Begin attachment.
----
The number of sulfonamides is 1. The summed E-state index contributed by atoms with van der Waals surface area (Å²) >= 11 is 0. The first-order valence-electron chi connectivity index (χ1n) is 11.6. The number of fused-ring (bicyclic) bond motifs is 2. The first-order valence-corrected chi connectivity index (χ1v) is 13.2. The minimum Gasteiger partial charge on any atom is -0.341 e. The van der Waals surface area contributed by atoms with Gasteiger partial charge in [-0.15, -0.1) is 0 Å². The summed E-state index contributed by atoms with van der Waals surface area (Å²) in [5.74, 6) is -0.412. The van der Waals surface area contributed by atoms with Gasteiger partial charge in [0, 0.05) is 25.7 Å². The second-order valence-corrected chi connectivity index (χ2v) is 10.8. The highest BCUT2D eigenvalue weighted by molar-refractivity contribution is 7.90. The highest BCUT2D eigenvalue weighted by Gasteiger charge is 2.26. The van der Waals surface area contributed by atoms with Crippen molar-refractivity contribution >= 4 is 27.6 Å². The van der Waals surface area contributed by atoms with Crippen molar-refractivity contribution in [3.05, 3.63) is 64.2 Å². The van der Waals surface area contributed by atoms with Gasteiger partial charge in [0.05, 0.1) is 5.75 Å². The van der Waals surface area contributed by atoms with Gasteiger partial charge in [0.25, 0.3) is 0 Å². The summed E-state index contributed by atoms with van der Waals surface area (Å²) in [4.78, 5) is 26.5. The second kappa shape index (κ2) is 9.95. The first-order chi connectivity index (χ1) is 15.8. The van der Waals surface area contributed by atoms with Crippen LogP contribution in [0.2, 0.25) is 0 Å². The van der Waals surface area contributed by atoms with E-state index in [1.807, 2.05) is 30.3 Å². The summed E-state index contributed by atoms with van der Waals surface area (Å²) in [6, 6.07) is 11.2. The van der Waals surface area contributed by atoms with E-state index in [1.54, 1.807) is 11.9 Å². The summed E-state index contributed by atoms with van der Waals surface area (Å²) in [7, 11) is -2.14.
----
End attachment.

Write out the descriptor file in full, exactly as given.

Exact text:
The number of sulfonamides is 1. The summed E-state index contributed by atoms with van der Waals surface area (Å²) >= 11 is 0. The first-order valence-electron chi connectivity index (χ1n) is 11.6. The number of fused-ring (bicyclic) bond motifs is 2. The first-order valence-corrected chi connectivity index (χ1v) is 13.2. The minimum Gasteiger partial charge on any atom is -0.341 e. The van der Waals surface area contributed by atoms with Gasteiger partial charge in [-0.15, -0.1) is 0 Å². The summed E-state index contributed by atoms with van der Waals surface area (Å²) in [5.74, 6) is -0.412. The van der Waals surface area contributed by atoms with Gasteiger partial charge in [0, 0.05) is 25.7 Å². The second-order valence-corrected chi connectivity index (χ2v) is 10.8. The highest BCUT2D eigenvalue weighted by molar-refractivity contribution is 7.90. The highest BCUT2D eigenvalue weighted by Gasteiger charge is 2.26. The van der Waals surface area contributed by atoms with Crippen molar-refractivity contribution >= 4 is 27.6 Å². The van der Waals surface area contributed by atoms with Crippen molar-refractivity contribution in [3.05, 3.63) is 64.2 Å². The van der Waals surface area contributed by atoms with Gasteiger partial charge in [0.05, 0.1) is 5.75 Å². The van der Waals surface area contributed by atoms with Gasteiger partial charge in [0.25, 0.3) is 0 Å². The summed E-state index contributed by atoms with van der Waals surface area (Å²) in [4.78, 5) is 26.5. The second kappa shape index (κ2) is 9.95. The first-order chi connectivity index (χ1) is 15.8. The van der Waals surface area contributed by atoms with Crippen LogP contribution in [0.2, 0.25) is 0 Å². The van der Waals surface area contributed by atoms with E-state index in [1.807, 2.05) is 30.3 Å². The summed E-state index contributed by atoms with van der Waals surface area (Å²) in [6, 6.07) is 11.2. The van der Waals surface area contributed by atoms with E-state index in [1.54, 1.807) is 11.9 Å². The summed E-state index contributed by atoms with van der Waals surface area (Å²) in [7, 11) is -2.14.